SELLING OUT: How it’s going

In this post I declared my intentions to start uploading a ton of simple designs to my print on demand sites in the year 2022. After the explosion of AI generated images, I already can’t believe that I once wrote that I worried about the ethics of manipulating stock art that I bought the rights to use…what a difference a year makes.

Anyway… I managed to cram a total of 200+ designs into my two most frequently used print-on-demand stores before the year ended, and have been doing my best to shove more in as we enter 2023. So the question becomes: did it help?

The answer is yes, it appears to have led to a significant increase in Redbubble sales. Teepublic ended up being about the same overall, although it seems to be picking up steam this year with 7 sales already this month.

Hold up. “SEVEN?”

Yeaaaaaahh all of this experimenting I have been doing is with an E X T R E M E L Y tiny amount of sales. As much as Redbubble assures me I am “on the way to becoming a Redbubble superstar!!!!!” it’s more like an Andy Warhol “Factory” superstar, ie the title doesn’t mean anything in terms of mainstream folks knowing anything about your brand, or earning anything approaching a living wage.

That said, let us look at my pathetic efforts to increase my even more pathetic print-on-demand sales numbers.

There you have it, the above is all the money I have made so far through Redbubble and Teepublic. I have had the odd society6 and Fine Art America sale here and there, but I haven’t been as consistently focused on either of those stores.


Here’s what I noticed happening over the last year or so as a result of my increased relatable schlock-designing efforts.

  1. Both stores experienced more unique sales in 2022. In the case of Teepublic’s “33 sales” of 2021, 20 of those are the same sticker that were all purchased in one order. Hence, there were 13 unique sales in 2021, as opposed to 18 in 2022 with an additional 7 following close on those for 2023.
  2. Bumping up the margins on the stickers on Redbubble helped immensely. The first few years, I was making as little as $0.16 on a sticker or magnet. Now, you still can’t change the margins on Teepublic, so prepare to make $0.50 on your stickers and magnets as of this writing. But at least my margins on Redbubble are a lot better now.
  3. Roughly two thirds of the newer sales were the simpler/”sellout” designs I made, meaning one third was older and more serious art designs that got noticed now that new eyes were on my shops.
  4. When I designed for newer Redbubble categories like jigsaw puzzles, people bought ’em.
  5. People seem to be responding positively to art that has words and phrases associated with it.


Making a lot of simpler designs and updating with them often seems to be helpful. Not only did I make more money than in previous years, my more serious and older art pieces got a second chance! Now more of them have gone to a good home. I will definitely continue to make simple designs in between my serious commissions and passion projects.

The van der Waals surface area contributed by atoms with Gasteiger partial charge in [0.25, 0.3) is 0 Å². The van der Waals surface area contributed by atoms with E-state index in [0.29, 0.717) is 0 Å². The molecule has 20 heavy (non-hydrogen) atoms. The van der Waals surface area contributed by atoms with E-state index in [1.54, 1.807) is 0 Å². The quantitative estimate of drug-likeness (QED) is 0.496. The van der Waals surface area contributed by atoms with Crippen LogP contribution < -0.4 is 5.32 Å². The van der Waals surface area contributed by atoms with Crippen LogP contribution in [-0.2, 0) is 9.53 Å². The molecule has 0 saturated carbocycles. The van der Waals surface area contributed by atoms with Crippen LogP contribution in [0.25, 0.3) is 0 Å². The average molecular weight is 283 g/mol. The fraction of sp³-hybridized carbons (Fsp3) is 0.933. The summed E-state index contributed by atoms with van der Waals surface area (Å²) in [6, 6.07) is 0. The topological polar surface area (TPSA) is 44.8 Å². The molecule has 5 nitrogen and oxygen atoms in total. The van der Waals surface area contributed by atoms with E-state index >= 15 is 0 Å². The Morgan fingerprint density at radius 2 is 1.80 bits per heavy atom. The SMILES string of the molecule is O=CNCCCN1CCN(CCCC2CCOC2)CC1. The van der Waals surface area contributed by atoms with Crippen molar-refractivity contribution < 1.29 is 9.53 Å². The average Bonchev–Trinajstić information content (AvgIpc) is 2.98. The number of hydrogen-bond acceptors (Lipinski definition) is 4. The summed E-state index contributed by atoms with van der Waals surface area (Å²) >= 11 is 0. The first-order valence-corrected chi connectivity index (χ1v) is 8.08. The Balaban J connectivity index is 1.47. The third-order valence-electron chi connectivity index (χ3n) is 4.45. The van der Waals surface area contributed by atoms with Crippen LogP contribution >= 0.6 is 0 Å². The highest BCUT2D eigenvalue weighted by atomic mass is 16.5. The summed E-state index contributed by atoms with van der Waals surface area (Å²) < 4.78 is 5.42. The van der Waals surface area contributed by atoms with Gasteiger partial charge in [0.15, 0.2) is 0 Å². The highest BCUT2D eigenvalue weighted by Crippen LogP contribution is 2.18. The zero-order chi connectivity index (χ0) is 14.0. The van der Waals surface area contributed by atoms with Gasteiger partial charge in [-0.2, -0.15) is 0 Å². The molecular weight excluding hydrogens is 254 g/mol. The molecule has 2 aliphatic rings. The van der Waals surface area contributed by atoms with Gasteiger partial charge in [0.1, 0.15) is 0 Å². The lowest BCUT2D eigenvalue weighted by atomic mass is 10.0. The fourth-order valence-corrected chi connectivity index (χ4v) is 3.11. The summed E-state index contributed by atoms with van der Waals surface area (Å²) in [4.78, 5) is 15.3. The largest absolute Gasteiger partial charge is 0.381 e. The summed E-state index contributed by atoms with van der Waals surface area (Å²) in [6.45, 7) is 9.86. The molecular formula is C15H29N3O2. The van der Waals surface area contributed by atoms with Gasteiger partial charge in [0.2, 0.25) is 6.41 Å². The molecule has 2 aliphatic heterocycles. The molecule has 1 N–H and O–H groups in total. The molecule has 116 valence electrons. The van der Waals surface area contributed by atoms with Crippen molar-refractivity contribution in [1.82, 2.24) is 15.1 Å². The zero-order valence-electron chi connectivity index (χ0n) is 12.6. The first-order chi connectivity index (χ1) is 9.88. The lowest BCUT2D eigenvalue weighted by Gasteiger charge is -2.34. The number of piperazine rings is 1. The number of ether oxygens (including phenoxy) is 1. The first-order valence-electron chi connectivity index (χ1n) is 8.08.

I hereby declare the Sellout Experiment of 2022 to have been a success. Twelve dollars turned into thirty-six! Six sales became twenty-one! BOY HOWDY!

initial sketch of the fanged wight guarding his treasure
If I didn’t sit down, I may FAINT

further sellout goals for 2023

I have recently read that Redbubble favors artists who upload once or twice a week, but I haven’t tested this so I can’t confirm it. Sounds like the next thing for me to test out!

I have lost all respect for Twitter so I don’t mind spamming it with self promotion. Who cares anymore!

I figured out how to make things go on sale on Etsy so I’ll hold sales and promotions and things such as that, or let people know when sales COMPLETELY BEYOND MY CONTROL hit my print-on-demand shops.

I have started experimenting with tagging my work according to trends. I am not energetic enough to create art to follow trends, but at least I can shovel them into apropos trending categories.

What will come of it all? Will twenty sales turn into *gasp* SIXTY?!?!?!?!? I sure hope I don’t get a big head and forget all my friends when I strike it rich.

See you in a year, fellow kids!


2 thoughts on “SELLING OUT: How it’s going

  1. It’s so interesting to see your very honest experiments with numbers with POD. I’m falling in the same category. I’m not sure how a lot of these artists you hear about are making enough to make it worth the time. I too, use Fine Art America and pay for the upgraded version. It’s usually a wash on that fee getting paid for vs. sales. I recently opened a Society6 shop, but haven’t put much in there. I’m finding it clunky and when I go to modify a product, it totally gets screwed up. I think I have a a Redbubble account but haven’t used it. Not sure I can get behind the .50 margin on Teepublic.

    Thanks for sharing your findings. Wishing you a million times more success! – Jaime

    1. Many thanks and I also wish you success with it!! But yes, most of the artists I’ve actually spoken with about it, or have been asking for help on forums, etc, would also seem to be experiencing these sorts of low numbers. And I get the impression that while all of us were probably prepared for it to “not pay the rent,” we couldn’t really anticipate EXACTLY how little of a profit we would see from it (at least, so far). And I personally haven’t seen any other posts where anyone breaks down exactly how little money it is and exactly how slow growth is. All of it is either extremely vague, or very impressive success stories without compelling evidence to back it up. So for all the hapless artists who are just starting out and commenting, “I just started my shop today and am hoping to make $500 a month out of it, how many weeks do you think that will take?” I hope this post and our comments may help them to realize what they can actually expect.

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